Here is a checklist of 10 things to always bring up in an interview:
1. The work
The most fundamental goal of the interview is to determine whether you have the skills to do the job. Still, your interviewer may not even know how to figure out if you have what it takes. You must be ready to do it for them. Be prepared with a list of your top selling points so the interviewer is completely aware of your advantages over others.
2. The company
In a 2011 survey by AccountTemps, 38 percent of managers said the number one interview mistake they encountered was little or no knowledge about the hiring organization. Don’t let that happen to you. Do your homework ahead of time so you are ready to say why you want to work at that job and for that company.
3. The culture
The work environment can determine whether you love your job or hate it. Address the work culture with your interviewer to make sure your values align. There’s nothing worse than landing a job only to realize the organization is not a place where you would feel comfortable working.
4. Industry knowledge
Want to “wow” the interviewer? Show off your knowledge of the industry. Talk about recent newsworthy events or the company’s newest products. Thoroughly understanding your industry proves your passion for the field. In addition, having this knowledge suggests you have a deeper level of expertise than the average candidate.
5. Past experiences
Your past experiences demonstrate how you would perform if you landed the job. So, you want to be prepared to describe past experiences where you had a big impact. If you have numbers to back up your claims, that’s even more persuasive.
6. Portfolio
A portfolio is a visual representation of your past work. It not only shows off your accomplishments, it also gives you added value. While a portfolio may not be essential for many positions, having physical representations off your work that you can share upon request will make you look good because you went that extra mile.
7. Your plan for the position
Your interview needs to show the company what you can do for them. Lay out what you’d do, should you get the job. This plan doesn’t need to be detailed–it just needs to illustrate how you would positively contribute to the position. For instance, presenting how you would reduce customer turnover is an easy, yet beneficial way to show an employer why you would do well.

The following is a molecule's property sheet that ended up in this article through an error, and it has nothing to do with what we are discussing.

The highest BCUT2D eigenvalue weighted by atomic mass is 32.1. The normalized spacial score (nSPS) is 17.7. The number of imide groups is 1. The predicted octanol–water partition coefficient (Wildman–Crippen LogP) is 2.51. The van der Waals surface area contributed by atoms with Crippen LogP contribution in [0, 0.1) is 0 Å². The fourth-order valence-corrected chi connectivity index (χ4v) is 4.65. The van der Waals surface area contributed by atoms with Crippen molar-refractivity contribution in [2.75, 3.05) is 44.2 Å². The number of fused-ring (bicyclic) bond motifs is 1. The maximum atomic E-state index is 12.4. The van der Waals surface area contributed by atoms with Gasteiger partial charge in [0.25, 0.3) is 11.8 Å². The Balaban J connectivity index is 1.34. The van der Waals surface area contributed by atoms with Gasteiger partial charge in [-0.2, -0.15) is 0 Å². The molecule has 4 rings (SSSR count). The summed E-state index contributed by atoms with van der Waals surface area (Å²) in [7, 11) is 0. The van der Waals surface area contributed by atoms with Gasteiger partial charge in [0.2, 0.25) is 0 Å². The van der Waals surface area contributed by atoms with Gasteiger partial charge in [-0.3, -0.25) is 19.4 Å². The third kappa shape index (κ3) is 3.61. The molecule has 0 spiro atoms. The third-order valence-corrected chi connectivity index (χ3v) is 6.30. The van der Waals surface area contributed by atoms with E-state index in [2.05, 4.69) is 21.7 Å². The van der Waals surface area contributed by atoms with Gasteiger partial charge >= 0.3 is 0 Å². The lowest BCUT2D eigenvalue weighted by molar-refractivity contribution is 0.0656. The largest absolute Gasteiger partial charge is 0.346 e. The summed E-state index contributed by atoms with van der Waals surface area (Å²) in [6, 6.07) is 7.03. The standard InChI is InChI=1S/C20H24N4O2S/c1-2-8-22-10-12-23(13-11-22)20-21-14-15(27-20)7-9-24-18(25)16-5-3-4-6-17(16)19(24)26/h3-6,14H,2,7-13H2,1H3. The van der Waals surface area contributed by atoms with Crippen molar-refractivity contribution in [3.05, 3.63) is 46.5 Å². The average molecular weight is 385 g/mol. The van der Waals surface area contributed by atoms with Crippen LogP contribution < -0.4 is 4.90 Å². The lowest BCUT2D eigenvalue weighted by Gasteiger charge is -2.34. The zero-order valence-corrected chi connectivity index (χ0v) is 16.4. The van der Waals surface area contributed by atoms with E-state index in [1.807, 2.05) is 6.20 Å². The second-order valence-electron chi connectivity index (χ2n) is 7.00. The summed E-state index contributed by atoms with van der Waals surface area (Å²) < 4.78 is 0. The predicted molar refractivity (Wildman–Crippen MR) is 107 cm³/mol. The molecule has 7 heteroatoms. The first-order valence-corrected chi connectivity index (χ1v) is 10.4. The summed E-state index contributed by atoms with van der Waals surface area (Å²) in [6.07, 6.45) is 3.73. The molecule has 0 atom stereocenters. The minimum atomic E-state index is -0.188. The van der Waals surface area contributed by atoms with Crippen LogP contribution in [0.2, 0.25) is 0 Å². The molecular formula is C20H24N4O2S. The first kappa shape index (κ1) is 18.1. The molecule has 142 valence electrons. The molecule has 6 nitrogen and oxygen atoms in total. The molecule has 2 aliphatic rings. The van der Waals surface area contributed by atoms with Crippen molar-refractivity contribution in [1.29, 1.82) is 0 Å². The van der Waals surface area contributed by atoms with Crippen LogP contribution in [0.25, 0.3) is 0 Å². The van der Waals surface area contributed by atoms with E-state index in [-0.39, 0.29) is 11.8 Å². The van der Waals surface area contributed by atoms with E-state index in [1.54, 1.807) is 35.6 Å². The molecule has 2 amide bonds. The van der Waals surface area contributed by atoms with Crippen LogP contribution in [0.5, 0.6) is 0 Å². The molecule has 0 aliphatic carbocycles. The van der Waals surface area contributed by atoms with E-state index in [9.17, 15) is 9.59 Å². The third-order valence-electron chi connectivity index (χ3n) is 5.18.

8. Your referral (if you have one)
There’s nothing wrong with name-dropping if the person helped you land the interview. If you were referred to the position, be sure to remind the interviewer. This connection may put some legitimacy behind your candidacy, as well as spark a positive conversation between you and the interviewer.
9. Thought-out questions
Always make sure you have questions at the end of the interview. From queries about the interviewer’s role to thoughts on the history of the position, questions show your desire for the job. They can also give you more insight into the role, which may not have been addressed during the more formal portion of the interview.
10. Next steps
Understanding the next steps in the interview process is essential. Always ensure you’re aware of what these are. It may be a second interview. It may be giving the company a list of references. It may mean you won’t know the outcome for a few weeks. By asking about these next steps, you’ll know what to expect and gain some peace of mind. You’ll also show your enthusiasm for this position.
As you can see, job interviews can be a much smoother process if you use this checklist. Do your research, emphasize why you are the best candidate for the job, and always leave on a good note. You’ll find the outcome of the interview will be much more positive if you do.